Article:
The History of Witches and Warlocks
The history of witches and warlocks may surprise you. It surprises many people to learn how the whole story of broomsticks and pointy hats got started. It’s a long story. This is just a brief overview.
The word warlock actually has a different origin. It comes from the Old English word waerloga, which can mean one who lies or breaks faith and is also a word for the Devil. The word witch was in use in England prior to the 12th century. The first known use of the word warlock was not until the 14th century.
Prior to the late medieval times, being called a witch was not necessarily a bad thing. There were white witches practicing in England and throughout Europe. The terms used to refer to these “good” witches included cunning folk and unbinding witches. In the English language of the time, referring to a woman as a witch was no different than saying she was a wise woman, according to historians.
The characterization of the witch as an evil-doer evolved slowly over time and resulted from a number of cultural influences. Christianity becoming the dominant religion in Europe played a major role. There was an outright ban on the practice of witchcraft by the Catholic Church. Witch hunts began in the 14th century and continued for hundreds of years. Christians believed that witches were in league with the devil.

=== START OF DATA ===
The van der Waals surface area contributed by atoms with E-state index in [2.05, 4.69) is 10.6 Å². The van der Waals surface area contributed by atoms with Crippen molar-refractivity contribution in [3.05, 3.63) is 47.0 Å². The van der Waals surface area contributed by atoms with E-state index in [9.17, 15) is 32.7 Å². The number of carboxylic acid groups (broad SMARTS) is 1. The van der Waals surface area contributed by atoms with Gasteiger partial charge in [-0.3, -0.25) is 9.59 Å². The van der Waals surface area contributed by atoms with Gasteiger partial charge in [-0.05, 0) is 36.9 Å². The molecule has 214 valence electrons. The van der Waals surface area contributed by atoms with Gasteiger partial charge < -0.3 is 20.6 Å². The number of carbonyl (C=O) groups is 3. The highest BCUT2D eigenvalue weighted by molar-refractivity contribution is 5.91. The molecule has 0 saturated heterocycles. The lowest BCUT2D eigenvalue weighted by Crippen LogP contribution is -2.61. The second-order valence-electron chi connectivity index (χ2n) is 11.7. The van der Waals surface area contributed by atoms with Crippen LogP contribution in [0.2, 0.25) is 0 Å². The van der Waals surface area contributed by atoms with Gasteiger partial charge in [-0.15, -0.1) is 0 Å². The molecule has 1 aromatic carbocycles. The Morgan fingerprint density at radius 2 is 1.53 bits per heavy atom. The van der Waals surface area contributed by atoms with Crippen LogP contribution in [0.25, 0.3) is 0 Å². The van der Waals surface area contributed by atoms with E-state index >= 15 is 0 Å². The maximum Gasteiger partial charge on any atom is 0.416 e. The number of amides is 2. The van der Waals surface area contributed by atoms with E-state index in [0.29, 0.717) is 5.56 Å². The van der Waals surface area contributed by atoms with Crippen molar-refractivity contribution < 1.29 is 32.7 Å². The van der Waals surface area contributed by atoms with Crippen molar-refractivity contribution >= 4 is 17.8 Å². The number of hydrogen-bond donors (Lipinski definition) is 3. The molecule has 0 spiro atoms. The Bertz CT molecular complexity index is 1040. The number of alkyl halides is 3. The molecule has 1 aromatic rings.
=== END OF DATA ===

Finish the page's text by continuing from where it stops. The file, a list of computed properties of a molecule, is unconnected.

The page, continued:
Worshipping any god other than the God of Abraham was a violation of the Ten Commandments and the church was strong in Europe at the time. The practice of witchcraft was basically banned. Yet, there was no widely accepted view concerning what it meant to practice witchcraft or to be a witch. In some cases, all it took was to be accused of being a witch by someone who disliked you to be executed.
Witches are depicted holding or riding on broomsticks in drawings that date back to the 1500s. The earliest known reference to flying on a broomstick was in 1453 during the confession of an accused male witch. Of course, many of the accused witches of the time were tortured in order for the court to get a confession. They might say anything.
Where the pointy hat came from is anyone’s guess. In drawings from the 1612 Pendle witch trial, one of the most famous in English history, the eldest of the witches is depicted wearing a black pointy hat, the classic witches’ hat.
It stands to reason that most of the people accused of being witches were innocent. A real witch or warlock would have simply ridden away on a broomstick.